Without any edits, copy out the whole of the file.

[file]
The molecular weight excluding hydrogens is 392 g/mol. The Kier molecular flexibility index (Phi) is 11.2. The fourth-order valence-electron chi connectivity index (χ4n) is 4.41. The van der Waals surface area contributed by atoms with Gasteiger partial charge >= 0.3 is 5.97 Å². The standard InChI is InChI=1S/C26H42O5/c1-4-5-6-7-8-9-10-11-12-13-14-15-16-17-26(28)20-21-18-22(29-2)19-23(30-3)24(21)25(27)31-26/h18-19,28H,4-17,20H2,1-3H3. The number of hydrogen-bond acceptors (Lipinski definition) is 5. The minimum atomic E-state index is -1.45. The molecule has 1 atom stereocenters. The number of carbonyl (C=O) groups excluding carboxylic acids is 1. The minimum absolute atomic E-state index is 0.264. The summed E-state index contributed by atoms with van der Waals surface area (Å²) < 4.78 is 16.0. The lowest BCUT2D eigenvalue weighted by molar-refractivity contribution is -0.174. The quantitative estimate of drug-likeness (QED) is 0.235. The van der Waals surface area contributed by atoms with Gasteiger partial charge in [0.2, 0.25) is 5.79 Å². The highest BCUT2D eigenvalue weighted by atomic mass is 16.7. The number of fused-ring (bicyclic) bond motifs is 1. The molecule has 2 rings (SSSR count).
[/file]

The molecular weight excluding hydrogens is 392 g/mol. The Kier molecular flexibility index (Phi) is 11.2. The fourth-order valence-electron chi connectivity index (χ4n) is 4.41. The van der Waals surface area contributed by atoms with Gasteiger partial charge >= 0.3 is 5.97 Å². The standard InChI is InChI=1S/C26H42O5/c1-4-5-6-7-8-9-10-11-12-13-14-15-16-17-26(28)20-21-18-22(29-2)19-23(30-3)24(21)25(27)31-26/h18-19,28H,4-17,20H2,1-3H3. The number of hydrogen-bond acceptors (Lipinski definition) is 5. The minimum atomic E-state index is -1.45. The molecule has 1 atom stereocenters. The number of carbonyl (C=O) groups excluding carboxylic acids is 1. The minimum absolute atomic E-state index is 0.264. The summed E-state index contributed by atoms with van der Waals surface area (Å²) < 4.78 is 16.0. The lowest BCUT2D eigenvalue weighted by molar-refractivity contribution is -0.174. The quantitative estimate of drug-likeness (QED) is 0.235. The van der Waals surface area contributed by atoms with Gasteiger partial charge in [0.2, 0.25) is 5.79 Å². The highest BCUT2D eigenvalue weighted by atomic mass is 16.7. The number of fused-ring (bicyclic) bond motifs is 1. The molecule has 2 rings (SSSR count).